This spring, the term "cyber war" turns 20. In his seminal 1993 paper "Cyberwar is Coming!" master military strategist John Arquilla envisioned an entirely new kind of battle.
That vision was articulated again, but as reality, in President Obama's State of the Union Address last week. The president's call for a more serious approach to the growing threat of full spectrum cyber war, or "cybergeddon," came just a week before Mandiant, an American cyber security firm, released a 60-page report detailing a Chinese military unit in Shanghai that poses serious threats to U.S. infrastructure. The silver lining here is that the report bolsters the president's initiative, which begins today, a crucial step in the right direction for our union, as the state of things in the realm of cyber security are daily showing signs of collapse in the face of relentless foreign attacks against traditional war-time targets like utilities, newspapers, banks and essential government agencies.
The battlefield is everywhere: personal computers, bank accounts, 401(k)s and cash management accounts, drinking water, gasoline pipelines, electrical plants and dams. As news of major breaches roll in like waves on a storm-eroded beach, the likelihood increases that the next war we fight will be waged on computers aimed at crippling the systems that keep the wheels of government and daily life turning.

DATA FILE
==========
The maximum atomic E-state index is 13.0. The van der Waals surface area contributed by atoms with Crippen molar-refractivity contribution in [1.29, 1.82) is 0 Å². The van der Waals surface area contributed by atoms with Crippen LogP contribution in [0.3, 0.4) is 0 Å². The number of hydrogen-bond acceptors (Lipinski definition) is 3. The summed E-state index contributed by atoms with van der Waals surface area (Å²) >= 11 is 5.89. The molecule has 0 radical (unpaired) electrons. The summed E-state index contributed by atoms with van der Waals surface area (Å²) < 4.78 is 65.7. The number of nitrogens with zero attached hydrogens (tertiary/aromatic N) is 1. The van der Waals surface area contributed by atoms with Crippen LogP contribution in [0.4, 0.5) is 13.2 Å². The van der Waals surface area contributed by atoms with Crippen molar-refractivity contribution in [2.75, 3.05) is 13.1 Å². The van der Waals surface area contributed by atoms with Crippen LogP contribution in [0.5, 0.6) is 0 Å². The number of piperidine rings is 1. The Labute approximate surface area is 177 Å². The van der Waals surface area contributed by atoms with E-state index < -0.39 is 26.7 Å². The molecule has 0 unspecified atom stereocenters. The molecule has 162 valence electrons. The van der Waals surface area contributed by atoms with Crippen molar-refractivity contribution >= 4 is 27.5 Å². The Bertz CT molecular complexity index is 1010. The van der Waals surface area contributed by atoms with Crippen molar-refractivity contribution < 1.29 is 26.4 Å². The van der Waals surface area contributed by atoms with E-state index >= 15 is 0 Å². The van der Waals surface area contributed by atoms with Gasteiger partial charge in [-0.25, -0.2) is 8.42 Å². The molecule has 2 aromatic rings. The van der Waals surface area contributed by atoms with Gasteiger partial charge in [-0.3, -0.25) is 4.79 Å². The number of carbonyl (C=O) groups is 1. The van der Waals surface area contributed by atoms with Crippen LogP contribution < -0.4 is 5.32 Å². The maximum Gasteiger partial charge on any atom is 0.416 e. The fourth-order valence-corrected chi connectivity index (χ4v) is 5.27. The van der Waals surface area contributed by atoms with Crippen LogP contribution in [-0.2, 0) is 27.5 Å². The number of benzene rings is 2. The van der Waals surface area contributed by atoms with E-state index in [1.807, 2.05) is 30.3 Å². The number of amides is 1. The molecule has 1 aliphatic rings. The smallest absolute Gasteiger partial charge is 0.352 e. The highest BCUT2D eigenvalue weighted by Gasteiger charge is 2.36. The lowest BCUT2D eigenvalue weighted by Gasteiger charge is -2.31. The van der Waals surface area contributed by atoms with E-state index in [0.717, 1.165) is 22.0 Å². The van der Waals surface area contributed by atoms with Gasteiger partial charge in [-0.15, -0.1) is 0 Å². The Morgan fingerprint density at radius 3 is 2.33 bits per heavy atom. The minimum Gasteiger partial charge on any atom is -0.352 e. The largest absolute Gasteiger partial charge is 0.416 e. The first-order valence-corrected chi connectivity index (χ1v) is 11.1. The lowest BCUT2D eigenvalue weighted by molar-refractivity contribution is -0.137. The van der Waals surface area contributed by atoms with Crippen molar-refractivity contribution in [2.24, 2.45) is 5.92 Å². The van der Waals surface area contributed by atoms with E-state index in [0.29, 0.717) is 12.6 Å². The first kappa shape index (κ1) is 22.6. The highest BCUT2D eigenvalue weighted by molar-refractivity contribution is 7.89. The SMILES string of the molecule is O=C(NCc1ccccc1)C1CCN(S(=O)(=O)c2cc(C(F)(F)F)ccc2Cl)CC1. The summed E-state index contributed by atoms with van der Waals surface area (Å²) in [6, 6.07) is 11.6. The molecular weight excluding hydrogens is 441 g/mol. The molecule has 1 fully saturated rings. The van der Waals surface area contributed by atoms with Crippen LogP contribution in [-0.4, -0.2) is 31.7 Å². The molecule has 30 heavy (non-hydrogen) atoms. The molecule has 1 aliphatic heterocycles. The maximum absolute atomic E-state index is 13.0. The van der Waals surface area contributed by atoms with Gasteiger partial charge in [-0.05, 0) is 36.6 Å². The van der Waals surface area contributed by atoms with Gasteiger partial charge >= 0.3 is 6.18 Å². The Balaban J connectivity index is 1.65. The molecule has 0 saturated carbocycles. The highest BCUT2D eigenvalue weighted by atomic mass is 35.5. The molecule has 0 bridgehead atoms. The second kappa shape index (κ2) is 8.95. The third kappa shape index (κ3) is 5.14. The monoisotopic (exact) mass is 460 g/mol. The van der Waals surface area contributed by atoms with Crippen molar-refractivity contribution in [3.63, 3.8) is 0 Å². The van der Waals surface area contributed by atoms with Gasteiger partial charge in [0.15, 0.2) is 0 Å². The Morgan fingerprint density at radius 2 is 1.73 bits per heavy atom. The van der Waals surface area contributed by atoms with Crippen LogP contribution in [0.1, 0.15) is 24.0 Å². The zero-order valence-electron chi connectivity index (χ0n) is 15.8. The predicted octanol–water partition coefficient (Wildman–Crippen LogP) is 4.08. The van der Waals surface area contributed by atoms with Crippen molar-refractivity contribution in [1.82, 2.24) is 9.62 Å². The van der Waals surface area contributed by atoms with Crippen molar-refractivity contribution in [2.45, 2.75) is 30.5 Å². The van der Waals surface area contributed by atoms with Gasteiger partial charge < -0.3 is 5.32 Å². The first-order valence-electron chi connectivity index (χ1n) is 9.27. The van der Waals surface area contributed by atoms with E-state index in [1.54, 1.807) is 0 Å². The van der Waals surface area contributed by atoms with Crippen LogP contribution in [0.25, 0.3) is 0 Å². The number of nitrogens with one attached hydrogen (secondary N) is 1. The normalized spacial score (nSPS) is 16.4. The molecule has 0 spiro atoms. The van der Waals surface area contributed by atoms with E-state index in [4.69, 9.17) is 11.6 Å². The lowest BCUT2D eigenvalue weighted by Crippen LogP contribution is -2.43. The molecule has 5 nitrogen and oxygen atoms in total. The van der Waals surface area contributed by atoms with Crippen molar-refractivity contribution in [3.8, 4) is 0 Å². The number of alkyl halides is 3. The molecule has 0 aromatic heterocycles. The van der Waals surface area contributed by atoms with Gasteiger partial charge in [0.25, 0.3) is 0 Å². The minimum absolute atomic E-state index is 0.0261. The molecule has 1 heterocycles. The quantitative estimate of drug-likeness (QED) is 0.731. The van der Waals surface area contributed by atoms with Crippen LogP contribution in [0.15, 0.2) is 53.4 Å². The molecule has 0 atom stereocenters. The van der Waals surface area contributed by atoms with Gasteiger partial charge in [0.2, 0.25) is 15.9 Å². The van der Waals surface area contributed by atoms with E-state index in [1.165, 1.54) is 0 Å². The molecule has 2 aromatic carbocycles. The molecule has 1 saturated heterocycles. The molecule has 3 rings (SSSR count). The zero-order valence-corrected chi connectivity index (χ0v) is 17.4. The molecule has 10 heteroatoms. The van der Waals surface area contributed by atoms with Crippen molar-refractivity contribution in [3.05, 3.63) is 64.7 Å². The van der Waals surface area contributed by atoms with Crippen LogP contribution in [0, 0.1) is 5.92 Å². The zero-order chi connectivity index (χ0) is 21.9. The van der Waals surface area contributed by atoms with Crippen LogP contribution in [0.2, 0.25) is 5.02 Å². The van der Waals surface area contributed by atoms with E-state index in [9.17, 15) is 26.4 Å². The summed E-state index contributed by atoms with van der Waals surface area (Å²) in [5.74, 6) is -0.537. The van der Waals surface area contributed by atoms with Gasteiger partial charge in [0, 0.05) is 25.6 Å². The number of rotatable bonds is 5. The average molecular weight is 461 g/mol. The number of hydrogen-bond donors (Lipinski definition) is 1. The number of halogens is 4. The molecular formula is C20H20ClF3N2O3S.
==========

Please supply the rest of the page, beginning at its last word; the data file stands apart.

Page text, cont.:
"There's a strong likelihood that the next Pearl Harbor that we confront could very well be a cyber attack," said Leon Panetta, the Secretary of Defense and former director of the CIA.
Are we prepared? How can we plan for, and survive, a Pearl Harbor-style attack on everyday life? There are two answers: one for the nation and one for Americans.
The first answer is that our lawmakers need to quit screwing around and do a better job.
Last week, BusinessWeek cataloged the depth and breadth of the problem with breaches that originate in China while driving home the underlying fact that individual incidents "don't convey the unrelenting nature of the attacks. It's not a matter of isolated incidents; it's a continuous invasion." The Washington Post reported that China was the main aggressor -- targeting "energy, finance, information technology, aerospace and automotives" using malware and other techniques -- with a goal of "economic gain." However, the Chinese government ain't the only Barbarian at the Gate. Al-Qaida has demonstrated over and over the desire to eviscerate the American way of life. We have a multitude of enemies, and increasingly we are vulnerable to them.
The day after President Obama's address, the Cyber Intelligence Sharing and Protection Act (CISPA) began its second journey through the House. The problematic bill died last year in the Senate for lack of John Arquilla's vision. I expressed concerns about CISPA the first time around, specifically regarding privacy safeguards. Privacy advocates don't think it has enough, because CISPA demands the flow of information going both ways: government to private sector and vice versa. That two-way traffic pattern was notably missing in Obama's vision this time around (he advocated only for government sharing with the private sector), which may help pave the way for CISPA; provided lawmakers act on the president's cue. We can only hope that with a few intelligent tweaks CISPA can become law soon.